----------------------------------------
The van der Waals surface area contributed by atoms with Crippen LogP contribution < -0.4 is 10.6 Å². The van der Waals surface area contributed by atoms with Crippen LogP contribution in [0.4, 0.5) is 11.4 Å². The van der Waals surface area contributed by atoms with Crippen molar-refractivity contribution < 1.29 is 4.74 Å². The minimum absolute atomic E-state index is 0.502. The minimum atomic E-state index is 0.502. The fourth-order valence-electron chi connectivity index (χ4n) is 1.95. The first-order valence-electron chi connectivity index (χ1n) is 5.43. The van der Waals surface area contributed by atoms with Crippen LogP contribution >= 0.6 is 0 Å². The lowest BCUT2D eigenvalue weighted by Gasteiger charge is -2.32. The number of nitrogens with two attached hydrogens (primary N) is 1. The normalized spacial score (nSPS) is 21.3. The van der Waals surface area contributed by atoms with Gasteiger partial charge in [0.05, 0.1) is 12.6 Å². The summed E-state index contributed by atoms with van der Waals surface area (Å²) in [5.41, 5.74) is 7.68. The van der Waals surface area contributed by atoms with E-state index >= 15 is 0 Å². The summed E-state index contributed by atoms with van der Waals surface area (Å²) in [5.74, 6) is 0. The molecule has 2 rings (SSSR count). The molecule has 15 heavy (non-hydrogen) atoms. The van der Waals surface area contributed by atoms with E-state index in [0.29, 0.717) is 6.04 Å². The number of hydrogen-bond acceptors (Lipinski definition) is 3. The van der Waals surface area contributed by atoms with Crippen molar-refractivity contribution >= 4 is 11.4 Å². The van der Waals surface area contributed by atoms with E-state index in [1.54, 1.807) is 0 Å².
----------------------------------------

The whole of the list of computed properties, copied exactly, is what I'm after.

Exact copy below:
The van der Waals surface area contributed by atoms with Crippen LogP contribution < -0.4 is 10.6 Å². The van der Waals surface area contributed by atoms with Crippen LogP contribution in [0.4, 0.5) is 11.4 Å². The van der Waals surface area contributed by atoms with Crippen molar-refractivity contribution < 1.29 is 4.74 Å². The minimum absolute atomic E-state index is 0.502. The minimum atomic E-state index is 0.502. The fourth-order valence-electron chi connectivity index (χ4n) is 1.95. The first-order valence-electron chi connectivity index (χ1n) is 5.43. The van der Waals surface area contributed by atoms with Crippen LogP contribution >= 0.6 is 0 Å². The lowest BCUT2D eigenvalue weighted by Gasteiger charge is -2.32. The number of nitrogens with two attached hydrogens (primary N) is 1. The normalized spacial score (nSPS) is 21.3. The van der Waals surface area contributed by atoms with Gasteiger partial charge in [0.05, 0.1) is 12.6 Å². The summed E-state index contributed by atoms with van der Waals surface area (Å²) in [5.41, 5.74) is 7.68. The van der Waals surface area contributed by atoms with E-state index >= 15 is 0 Å². The summed E-state index contributed by atoms with van der Waals surface area (Å²) in [5.74, 6) is 0. The molecule has 2 rings (SSSR count). The molecule has 15 heavy (non-hydrogen) atoms. The van der Waals surface area contributed by atoms with E-state index in [0.29, 0.717) is 6.04 Å². The number of hydrogen-bond acceptors (Lipinski definition) is 3. The van der Waals surface area contributed by atoms with Crippen molar-refractivity contribution >= 4 is 11.4 Å². The van der Waals surface area contributed by atoms with E-state index in [1.54, 1.807) is 0 Å².